2022 NFL Draft Scouting Report: Drake London

  • Drake London, 6-5/210

  • Wide Receiver

  • USC

  • Drake London Scouting Report
    By Charlie Campbell

  • Phenomenal after the catch
  • Physical runner
  • Hard to tackle
  • Tough receiver
  • Willing to go across the middle
  • Quality route runner
  • Strong hands
  • Elusive
  • High points the ball
  • Gritty receiver
  • Reliable; rarely drops passes
  • Tracks the ball well
  • Adjusts well
  • Late hands
  • Good technique
  • Adept at finding soft spots in zone
  • Durable
  • Experienced and successful against good college programs
  • Makes big plays in the clutch
  • Gives a size mismatch
  • Ready to contribute immediately

  • Weaknesses:
  • Average speed
  • Could have separation issues from NFL corners
  • Could struggle to get open from man coverage
  • Should add more weight to help overpower defensive backs
  • Lacks deep speed

  • Summary: When Drake London walked onto campus, the Trojans already had some veteran receivers who were future pro prospects. Players like Michael Pittman Jr., Amon-Ra St. Brown and Tyler Vaughns were being scouted for the next level, and Pittman ended up a future second-round pick while St. Brown looks to have been a steal as an early fourth-rounder. Those older players were all good receivers for quarterback Kedon Slovis, but London was too good to keep on the bench, rotating into the game and flashing some special ability. Over his 2019 freshman season, he brought in 39 receptions for 567 yards and five touchdowns.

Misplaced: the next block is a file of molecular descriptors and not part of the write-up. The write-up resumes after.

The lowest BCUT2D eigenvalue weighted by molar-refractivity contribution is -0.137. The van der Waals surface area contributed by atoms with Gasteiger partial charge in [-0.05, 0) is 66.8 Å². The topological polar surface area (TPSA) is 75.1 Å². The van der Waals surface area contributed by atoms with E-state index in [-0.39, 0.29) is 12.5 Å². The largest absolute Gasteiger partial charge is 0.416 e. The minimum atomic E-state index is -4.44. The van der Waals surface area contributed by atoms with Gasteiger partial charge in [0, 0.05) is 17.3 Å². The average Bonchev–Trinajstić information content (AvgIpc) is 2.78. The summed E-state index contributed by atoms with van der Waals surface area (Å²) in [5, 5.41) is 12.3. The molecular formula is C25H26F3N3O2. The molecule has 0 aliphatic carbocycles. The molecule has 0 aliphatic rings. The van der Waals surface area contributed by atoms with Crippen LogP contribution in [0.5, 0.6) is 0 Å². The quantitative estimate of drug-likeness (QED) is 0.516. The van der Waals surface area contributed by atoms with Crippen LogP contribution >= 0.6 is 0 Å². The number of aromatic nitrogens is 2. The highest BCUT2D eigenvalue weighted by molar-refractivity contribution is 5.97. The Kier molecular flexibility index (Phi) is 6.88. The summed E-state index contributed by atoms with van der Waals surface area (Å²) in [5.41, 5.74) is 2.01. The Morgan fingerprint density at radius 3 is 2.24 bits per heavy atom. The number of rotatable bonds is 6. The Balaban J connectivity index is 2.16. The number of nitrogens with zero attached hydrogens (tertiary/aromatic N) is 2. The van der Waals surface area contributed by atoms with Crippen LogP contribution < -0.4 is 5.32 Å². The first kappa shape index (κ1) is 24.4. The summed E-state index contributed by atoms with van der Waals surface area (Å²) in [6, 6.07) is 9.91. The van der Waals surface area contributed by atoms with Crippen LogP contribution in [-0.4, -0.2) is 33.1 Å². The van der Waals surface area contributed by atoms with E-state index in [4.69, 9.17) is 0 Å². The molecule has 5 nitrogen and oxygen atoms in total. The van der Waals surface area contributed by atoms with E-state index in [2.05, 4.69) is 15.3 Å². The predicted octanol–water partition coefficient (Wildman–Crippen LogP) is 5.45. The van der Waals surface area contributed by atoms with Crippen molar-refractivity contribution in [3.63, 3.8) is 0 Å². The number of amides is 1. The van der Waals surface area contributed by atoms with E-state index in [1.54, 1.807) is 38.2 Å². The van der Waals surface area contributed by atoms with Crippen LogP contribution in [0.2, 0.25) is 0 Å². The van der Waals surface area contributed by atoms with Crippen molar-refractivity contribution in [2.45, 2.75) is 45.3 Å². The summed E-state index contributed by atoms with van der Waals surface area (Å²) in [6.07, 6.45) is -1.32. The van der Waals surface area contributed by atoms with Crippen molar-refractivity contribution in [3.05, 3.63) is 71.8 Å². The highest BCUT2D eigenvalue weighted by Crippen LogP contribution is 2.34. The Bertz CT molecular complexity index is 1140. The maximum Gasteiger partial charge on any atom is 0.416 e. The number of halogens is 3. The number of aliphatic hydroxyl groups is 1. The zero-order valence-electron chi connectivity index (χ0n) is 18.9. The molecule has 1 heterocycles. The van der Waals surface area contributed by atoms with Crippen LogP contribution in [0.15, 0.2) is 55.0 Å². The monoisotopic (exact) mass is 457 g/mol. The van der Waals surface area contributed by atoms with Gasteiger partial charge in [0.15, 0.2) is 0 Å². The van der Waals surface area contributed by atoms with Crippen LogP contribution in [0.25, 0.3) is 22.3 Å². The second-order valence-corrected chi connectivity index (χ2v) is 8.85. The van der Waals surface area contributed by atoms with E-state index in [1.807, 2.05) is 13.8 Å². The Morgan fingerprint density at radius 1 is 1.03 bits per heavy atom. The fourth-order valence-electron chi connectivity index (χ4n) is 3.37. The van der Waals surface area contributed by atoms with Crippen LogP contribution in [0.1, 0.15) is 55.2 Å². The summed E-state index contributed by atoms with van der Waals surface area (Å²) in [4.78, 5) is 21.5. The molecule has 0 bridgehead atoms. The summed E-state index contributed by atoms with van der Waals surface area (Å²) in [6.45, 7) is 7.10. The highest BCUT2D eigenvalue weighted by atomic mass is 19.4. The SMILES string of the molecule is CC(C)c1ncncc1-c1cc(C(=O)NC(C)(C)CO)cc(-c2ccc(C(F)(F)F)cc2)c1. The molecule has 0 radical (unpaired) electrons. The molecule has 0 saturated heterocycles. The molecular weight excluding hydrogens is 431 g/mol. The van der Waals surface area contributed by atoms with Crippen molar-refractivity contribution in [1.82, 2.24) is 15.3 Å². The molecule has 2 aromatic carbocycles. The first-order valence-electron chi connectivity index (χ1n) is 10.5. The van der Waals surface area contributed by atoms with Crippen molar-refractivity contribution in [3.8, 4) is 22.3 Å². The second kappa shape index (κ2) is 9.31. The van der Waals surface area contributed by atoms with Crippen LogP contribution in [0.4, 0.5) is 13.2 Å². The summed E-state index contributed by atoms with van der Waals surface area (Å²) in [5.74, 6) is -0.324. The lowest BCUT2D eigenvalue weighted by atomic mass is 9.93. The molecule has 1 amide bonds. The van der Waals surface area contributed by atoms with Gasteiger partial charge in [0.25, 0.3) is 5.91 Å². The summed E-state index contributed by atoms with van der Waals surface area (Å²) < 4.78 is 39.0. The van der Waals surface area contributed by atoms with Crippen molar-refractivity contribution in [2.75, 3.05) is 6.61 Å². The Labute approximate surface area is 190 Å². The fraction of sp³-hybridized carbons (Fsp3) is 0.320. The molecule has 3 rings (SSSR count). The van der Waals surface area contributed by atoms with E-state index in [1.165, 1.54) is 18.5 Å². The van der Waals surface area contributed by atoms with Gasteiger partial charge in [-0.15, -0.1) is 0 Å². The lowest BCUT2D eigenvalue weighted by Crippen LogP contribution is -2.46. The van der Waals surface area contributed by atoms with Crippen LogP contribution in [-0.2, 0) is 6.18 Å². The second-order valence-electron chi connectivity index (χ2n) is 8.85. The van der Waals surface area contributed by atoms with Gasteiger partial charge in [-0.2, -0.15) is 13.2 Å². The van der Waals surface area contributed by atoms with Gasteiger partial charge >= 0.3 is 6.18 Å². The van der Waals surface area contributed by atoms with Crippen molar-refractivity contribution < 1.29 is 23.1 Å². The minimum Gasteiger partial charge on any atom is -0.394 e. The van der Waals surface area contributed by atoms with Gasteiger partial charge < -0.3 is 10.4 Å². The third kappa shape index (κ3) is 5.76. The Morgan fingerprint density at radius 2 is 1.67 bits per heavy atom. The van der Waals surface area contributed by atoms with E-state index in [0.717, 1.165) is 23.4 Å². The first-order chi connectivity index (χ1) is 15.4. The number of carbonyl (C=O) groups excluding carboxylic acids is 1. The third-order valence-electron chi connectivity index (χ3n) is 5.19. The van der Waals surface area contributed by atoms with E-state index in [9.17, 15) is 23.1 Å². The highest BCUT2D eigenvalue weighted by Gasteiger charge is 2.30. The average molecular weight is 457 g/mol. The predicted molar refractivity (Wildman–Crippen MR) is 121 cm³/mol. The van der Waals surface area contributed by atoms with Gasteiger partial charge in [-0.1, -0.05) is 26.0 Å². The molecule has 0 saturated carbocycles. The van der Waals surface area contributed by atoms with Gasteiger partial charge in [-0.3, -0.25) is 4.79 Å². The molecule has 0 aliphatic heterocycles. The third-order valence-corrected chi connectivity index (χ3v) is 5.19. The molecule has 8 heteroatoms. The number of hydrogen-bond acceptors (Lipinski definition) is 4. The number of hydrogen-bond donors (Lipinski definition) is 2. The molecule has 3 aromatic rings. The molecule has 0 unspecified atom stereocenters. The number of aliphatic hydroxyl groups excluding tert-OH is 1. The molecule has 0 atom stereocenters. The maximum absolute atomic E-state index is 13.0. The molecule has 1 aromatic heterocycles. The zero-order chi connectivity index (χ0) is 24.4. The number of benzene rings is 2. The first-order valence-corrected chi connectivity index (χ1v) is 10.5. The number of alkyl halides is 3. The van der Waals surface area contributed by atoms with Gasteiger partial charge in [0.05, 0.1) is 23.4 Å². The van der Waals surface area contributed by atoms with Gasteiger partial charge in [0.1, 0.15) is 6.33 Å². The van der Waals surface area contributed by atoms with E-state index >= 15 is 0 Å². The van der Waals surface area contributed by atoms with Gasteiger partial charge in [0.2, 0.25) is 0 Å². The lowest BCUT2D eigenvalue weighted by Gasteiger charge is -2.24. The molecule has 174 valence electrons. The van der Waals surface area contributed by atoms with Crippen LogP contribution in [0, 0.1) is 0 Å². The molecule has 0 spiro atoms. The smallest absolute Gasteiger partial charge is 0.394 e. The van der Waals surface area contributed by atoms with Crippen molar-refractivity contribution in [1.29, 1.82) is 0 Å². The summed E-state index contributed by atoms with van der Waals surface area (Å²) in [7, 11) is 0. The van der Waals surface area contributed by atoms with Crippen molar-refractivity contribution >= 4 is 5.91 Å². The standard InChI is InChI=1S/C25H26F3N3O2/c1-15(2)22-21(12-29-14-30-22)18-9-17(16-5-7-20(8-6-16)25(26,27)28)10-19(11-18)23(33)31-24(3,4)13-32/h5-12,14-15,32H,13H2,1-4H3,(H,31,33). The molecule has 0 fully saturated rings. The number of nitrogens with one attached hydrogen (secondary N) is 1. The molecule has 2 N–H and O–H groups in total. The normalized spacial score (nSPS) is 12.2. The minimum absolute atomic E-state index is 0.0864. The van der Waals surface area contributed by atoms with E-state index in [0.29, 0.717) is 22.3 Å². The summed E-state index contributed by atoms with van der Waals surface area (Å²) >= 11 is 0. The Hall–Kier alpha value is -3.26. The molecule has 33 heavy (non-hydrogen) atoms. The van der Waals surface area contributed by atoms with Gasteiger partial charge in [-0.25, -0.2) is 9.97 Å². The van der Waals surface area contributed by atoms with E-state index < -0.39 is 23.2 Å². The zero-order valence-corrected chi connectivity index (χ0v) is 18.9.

London took on a bigger role in 2020, as a replacement for Pittman, but the pandemic-shortened season limited London to only six games. The sophomore still recorded 33 catches for 502 yards and three touchdowns. London then began dominating as a junior in 2021. His season only lasted eight games, however, ending due to a broken ankle. London caught 88 receptions for 1,084 yards and seven touchdowns during his year.

    In the NFL, there are different types of mismatch receivers. Some kill defenses with vertical speed; some are amazing route-runners who generate consistent separation; and others are too big and physical for defensive backs to contain. London is the lattermost as a big wideout is a warrior on the football field. He also plays with the infectious attitude of a true competitor. That makes London a very fun player to watch and the kind of receiver who energizes his entire team.

    London’s combination of size and strength make him a real problem for defensive backs downfield. He uses his long body and leaping ability to provide a big catch radius to his quarterback, and London presents the danger to out-leap defenders to make receptions in 50-50 situations. With his height, leaping ability, and strength to box out defenders, London is never really covered. He also tracks the ball well and times his jumps well to high point the ball. As a pro, London should be a real asset on third downs and in the red zone to bail out his quarterback in tough situations.